In yesterday’s blog, we spoke about the ability to abstract v. concrete thinking.  Being able to abstract helps with empathy – connecting emotional content between people.  To put yourself in someone else’s shoes, as if you were them.  This is a critical part of relating, i.e. being in a relationship.  Many different mind illnesses affect our ability to abstract, including panic disorder.

In Mary’s case, she was not empathic when she was anxious.  She was thinking about herself.  Understandably, if you read the part about her believing she was going to die or go crazy.  But when you’re married to her, empathizing with her gets old.  It’s not so easy when it seeps into your work life, you haven’t had sex for months, and you have to do everything that has anything to do with going outside of the home.  Some part of you knows it’s not true, but another part of you screams, “Get over it you selfish child!”

Is Mary selfish?  Some might be able to answer even after all the phone-calls and unrecognizable behaviors, no.  Mary is not selfish.  They can do this specifically because they can abstract.  They can empathize.  They can consider the context of Mary’s disease and the intent of her behaviors.

Not everyone does this.  Not everyone is able to let “It” be about someone else.  Not everyone doesn’t have to have “It” be about them.

The best thing for those in relationships with someone emotionally ill, is to view the way they are behaving as biological.  When treated medically, than Mary or whoever it is in your life can do their own self-care.  But until then, staying in their lives requires maintaining an empathic view that considers intent and context.  It also means furthermore, doing your own self-care individually.

There are over-lapping flaps to our lives.  Scales on the back of an armadillo.  Me as encased by my body.  Me, that includes the space between me and you.  Me, that includes you, because you will always be a part of me.  Self-care really involves all that by degrees.  A chain-link.

So the question is, can empathy be chosen?  With money in the bank and wisdom, yes.

Self-Care tip #79 – Be empathic to others.  Be a friend to yourself.

Question:  Does any of this ring true for you?  Please tell me your story.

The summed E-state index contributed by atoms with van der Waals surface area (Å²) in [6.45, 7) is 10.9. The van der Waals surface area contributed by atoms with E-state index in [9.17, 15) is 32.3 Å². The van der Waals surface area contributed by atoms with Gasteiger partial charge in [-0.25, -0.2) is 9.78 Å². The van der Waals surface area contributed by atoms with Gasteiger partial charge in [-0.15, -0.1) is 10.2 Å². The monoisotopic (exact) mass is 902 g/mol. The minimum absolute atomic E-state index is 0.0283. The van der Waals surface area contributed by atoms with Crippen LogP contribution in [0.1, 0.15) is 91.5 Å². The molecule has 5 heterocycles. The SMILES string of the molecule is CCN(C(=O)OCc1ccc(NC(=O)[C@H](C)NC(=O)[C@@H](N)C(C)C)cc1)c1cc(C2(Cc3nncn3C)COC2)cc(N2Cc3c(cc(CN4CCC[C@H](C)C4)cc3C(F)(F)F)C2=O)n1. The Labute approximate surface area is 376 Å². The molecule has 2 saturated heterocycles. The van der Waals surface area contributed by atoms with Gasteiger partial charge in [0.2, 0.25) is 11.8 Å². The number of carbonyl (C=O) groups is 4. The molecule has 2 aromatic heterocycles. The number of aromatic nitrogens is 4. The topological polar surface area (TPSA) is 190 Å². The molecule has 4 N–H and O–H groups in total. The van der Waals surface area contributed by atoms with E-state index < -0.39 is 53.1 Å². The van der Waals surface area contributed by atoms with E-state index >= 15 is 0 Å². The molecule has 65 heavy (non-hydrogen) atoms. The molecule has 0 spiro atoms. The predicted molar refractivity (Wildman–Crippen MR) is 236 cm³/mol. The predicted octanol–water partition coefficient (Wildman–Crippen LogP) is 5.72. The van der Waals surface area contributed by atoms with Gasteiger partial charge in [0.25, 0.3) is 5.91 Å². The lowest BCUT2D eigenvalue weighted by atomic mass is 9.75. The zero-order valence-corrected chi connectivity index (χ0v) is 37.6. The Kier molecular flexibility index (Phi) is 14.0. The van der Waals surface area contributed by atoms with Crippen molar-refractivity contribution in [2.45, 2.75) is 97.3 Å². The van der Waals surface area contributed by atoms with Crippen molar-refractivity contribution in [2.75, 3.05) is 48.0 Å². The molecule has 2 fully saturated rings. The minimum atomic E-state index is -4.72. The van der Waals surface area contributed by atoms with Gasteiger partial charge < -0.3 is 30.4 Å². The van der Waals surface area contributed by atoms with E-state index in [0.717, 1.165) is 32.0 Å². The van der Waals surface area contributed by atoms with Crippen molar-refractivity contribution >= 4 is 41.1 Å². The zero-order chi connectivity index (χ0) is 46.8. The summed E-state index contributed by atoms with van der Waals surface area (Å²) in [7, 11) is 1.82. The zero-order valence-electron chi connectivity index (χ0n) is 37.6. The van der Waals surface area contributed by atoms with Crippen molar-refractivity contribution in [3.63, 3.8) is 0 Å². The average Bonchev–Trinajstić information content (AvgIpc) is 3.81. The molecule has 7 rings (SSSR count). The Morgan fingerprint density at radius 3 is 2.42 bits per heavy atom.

Between Me and Thee, Don’t Believe it

He felt blamed by his daughter.  It is one thing to perceive it.  Believing what we perceive might be separate.

There is a disease process named obsessive compulsive disorder.  In this illness, we perceive things that at some level we understand are not likely nor true. These fears are called “egodystonic,” when we can tell that our fears don’t make sense.  For example, it may preoccupy my thoughts that I fear I just ran over a pedestrian with my car, even though at some level I know I didn’t.  Not driving back and forth on the street to look for the victim where I fear the accident happened for hours is therefore terrifying to my core.  If asked outright if any of it made any sense, I’d say no.  We all have features of this disorder but don’t necessary to the full extent.  And that is where we got terms like “Step on a crack, break your mother’s back.”

It goes to reason that fears consistent with our inner selves are “egosyntonic.”  In its diseased states, we see this in disconnected thought form disorders such as schizophrenia.  The healthier examples are much easier for most of us to understand and relate to.  I fear if I speed, I will get a ticket.  Healthy and connected fear.

Now what was going on with the man I mentioned above?  Did his daughter ever say she blamed him?  Was he trusting his feelings?  His Jedi-intuition?  Was this egodystonic or egosyntonic?

Egodystonic fears in a much milder form include simple personalizations.  Making something about us that isn’t.  Your girlfriend makes jokes about you being irresponsible.  A friend doesn’t return your calls.  Your daughter is moving away.  You can see the potential fears building up.  Will we believe them?

Believing our perceptions depends on different paradigms.  There are our biological illnesses that predispose our perceptions (major depressive disorder, obsessive compulsive disorder, generalized anxiety disorder, etc…).  We have our temperaments to answer to.  Some of us are wired to be more suspicious v. trusting.  There are adjustment issues, related to stressors around us.  We have our own coping skills.  And how about poor self-care such as poor sleep hygiene and little exercise?  All of that will play on what we are going to do with our perceptions.

Truth is, generally very little of what we hear has anything to do with us.  Now there is the other extreme of course.  A personality disorder who has little insight into the way they are influencing the world around them and take little responsibility.  But that is the exception.  More often, we walk around licking wounds that came from a series of misperceptions and personalizations.  It takes up a lot of time and is a disconnecting force between me and thee and thee and thee.